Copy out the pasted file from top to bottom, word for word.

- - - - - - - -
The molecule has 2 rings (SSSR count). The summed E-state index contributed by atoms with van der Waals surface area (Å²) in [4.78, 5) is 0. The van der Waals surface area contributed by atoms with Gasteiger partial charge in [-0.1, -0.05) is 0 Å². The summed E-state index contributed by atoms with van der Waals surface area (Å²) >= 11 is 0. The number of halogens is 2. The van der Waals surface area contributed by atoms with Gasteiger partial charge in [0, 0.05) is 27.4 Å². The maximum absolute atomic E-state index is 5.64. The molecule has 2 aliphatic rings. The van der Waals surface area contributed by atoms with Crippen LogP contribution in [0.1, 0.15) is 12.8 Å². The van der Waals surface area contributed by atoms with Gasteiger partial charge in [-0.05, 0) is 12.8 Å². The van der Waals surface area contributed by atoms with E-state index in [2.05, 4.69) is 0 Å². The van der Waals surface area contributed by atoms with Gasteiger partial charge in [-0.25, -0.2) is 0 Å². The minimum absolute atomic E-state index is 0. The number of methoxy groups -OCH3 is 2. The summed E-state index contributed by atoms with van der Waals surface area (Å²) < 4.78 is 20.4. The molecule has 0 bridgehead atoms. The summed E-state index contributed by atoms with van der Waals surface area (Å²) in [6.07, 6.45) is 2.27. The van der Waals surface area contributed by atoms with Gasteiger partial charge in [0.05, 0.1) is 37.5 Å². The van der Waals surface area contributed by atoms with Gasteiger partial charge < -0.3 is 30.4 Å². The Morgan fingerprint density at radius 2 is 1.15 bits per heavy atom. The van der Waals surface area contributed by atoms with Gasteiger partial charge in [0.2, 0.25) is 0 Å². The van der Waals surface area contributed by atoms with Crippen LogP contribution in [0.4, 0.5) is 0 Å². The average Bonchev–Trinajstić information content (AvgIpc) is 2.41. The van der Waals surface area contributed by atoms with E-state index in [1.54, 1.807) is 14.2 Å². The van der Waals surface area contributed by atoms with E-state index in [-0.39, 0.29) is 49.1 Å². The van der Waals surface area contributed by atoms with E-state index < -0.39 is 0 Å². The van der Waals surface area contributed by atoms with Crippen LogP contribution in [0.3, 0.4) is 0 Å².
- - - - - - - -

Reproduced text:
The molecule has 2 rings (SSSR count). The summed E-state index contributed by atoms with van der Waals surface area (Å²) in [4.78, 5) is 0. The van der Waals surface area contributed by atoms with Gasteiger partial charge in [-0.1, -0.05) is 0 Å². The summed E-state index contributed by atoms with van der Waals surface area (Å²) >= 11 is 0. The number of halogens is 2. The van der Waals surface area contributed by atoms with Gasteiger partial charge in [0, 0.05) is 27.4 Å². The maximum absolute atomic E-state index is 5.64. The molecule has 2 aliphatic rings. The van der Waals surface area contributed by atoms with Crippen LogP contribution in [0.1, 0.15) is 12.8 Å². The van der Waals surface area contributed by atoms with Gasteiger partial charge in [-0.05, 0) is 12.8 Å². The van der Waals surface area contributed by atoms with E-state index in [2.05, 4.69) is 0 Å². The van der Waals surface area contributed by atoms with Gasteiger partial charge in [-0.25, -0.2) is 0 Å². The minimum absolute atomic E-state index is 0. The number of methoxy groups -OCH3 is 2. The summed E-state index contributed by atoms with van der Waals surface area (Å²) < 4.78 is 20.4. The molecule has 0 bridgehead atoms. The summed E-state index contributed by atoms with van der Waals surface area (Å²) in [6.07, 6.45) is 2.27. The van der Waals surface area contributed by atoms with Gasteiger partial charge in [0.05, 0.1) is 37.5 Å². The van der Waals surface area contributed by atoms with Gasteiger partial charge < -0.3 is 30.4 Å². The Morgan fingerprint density at radius 2 is 1.15 bits per heavy atom. The van der Waals surface area contributed by atoms with Gasteiger partial charge in [0.2, 0.25) is 0 Å². The van der Waals surface area contributed by atoms with Crippen LogP contribution in [0.4, 0.5) is 0 Å². The average Bonchev–Trinajstić information content (AvgIpc) is 2.41. The van der Waals surface area contributed by atoms with E-state index in [1.54, 1.807) is 14.2 Å². The van der Waals surface area contributed by atoms with E-state index in [-0.39, 0.29) is 49.1 Å². The van der Waals surface area contributed by atoms with E-state index < -0.39 is 0 Å². The van der Waals surface area contributed by atoms with Crippen LogP contribution in [0.3, 0.4) is 0 Å².